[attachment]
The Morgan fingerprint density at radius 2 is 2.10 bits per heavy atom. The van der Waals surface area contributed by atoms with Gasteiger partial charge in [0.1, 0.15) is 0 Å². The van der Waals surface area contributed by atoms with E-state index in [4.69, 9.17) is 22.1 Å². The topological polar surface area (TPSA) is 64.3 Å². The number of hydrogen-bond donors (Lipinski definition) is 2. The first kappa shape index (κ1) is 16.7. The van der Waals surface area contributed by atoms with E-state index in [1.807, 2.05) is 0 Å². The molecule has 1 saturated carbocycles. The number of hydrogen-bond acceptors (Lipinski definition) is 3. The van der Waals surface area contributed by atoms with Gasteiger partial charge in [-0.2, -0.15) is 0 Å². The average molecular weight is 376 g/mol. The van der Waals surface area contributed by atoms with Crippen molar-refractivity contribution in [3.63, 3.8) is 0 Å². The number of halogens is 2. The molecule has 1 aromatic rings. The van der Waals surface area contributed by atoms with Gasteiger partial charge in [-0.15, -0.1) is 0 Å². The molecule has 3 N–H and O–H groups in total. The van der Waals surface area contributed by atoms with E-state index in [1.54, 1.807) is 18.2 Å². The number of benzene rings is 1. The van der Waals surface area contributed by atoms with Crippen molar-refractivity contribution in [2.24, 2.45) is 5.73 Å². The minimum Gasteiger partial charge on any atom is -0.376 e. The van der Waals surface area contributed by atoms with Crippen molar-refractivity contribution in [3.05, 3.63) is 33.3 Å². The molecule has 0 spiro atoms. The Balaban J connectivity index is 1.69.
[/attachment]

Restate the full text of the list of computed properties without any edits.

The Morgan fingerprint density at radius 2 is 2.10 bits per heavy atom. The van der Waals surface area contributed by atoms with Gasteiger partial charge in [0.1, 0.15) is 0 Å². The van der Waals surface area contributed by atoms with E-state index in [4.69, 9.17) is 22.1 Å². The topological polar surface area (TPSA) is 64.3 Å². The number of hydrogen-bond donors (Lipinski definition) is 2. The first kappa shape index (κ1) is 16.7. The van der Waals surface area contributed by atoms with E-state index in [1.807, 2.05) is 0 Å². The molecule has 1 saturated carbocycles. The number of hydrogen-bond acceptors (Lipinski definition) is 3. The van der Waals surface area contributed by atoms with Gasteiger partial charge in [-0.2, -0.15) is 0 Å². The average molecular weight is 376 g/mol. The van der Waals surface area contributed by atoms with Crippen molar-refractivity contribution in [3.63, 3.8) is 0 Å². The number of halogens is 2. The molecule has 1 aromatic rings. The van der Waals surface area contributed by atoms with Gasteiger partial charge in [-0.15, -0.1) is 0 Å². The molecule has 3 N–H and O–H groups in total. The van der Waals surface area contributed by atoms with E-state index in [1.54, 1.807) is 18.2 Å². The number of benzene rings is 1. The van der Waals surface area contributed by atoms with Crippen molar-refractivity contribution in [2.24, 2.45) is 5.73 Å². The minimum Gasteiger partial charge on any atom is -0.376 e. The van der Waals surface area contributed by atoms with Crippen molar-refractivity contribution in [3.05, 3.63) is 33.3 Å². The molecule has 0 spiro atoms. The Balaban J connectivity index is 1.69.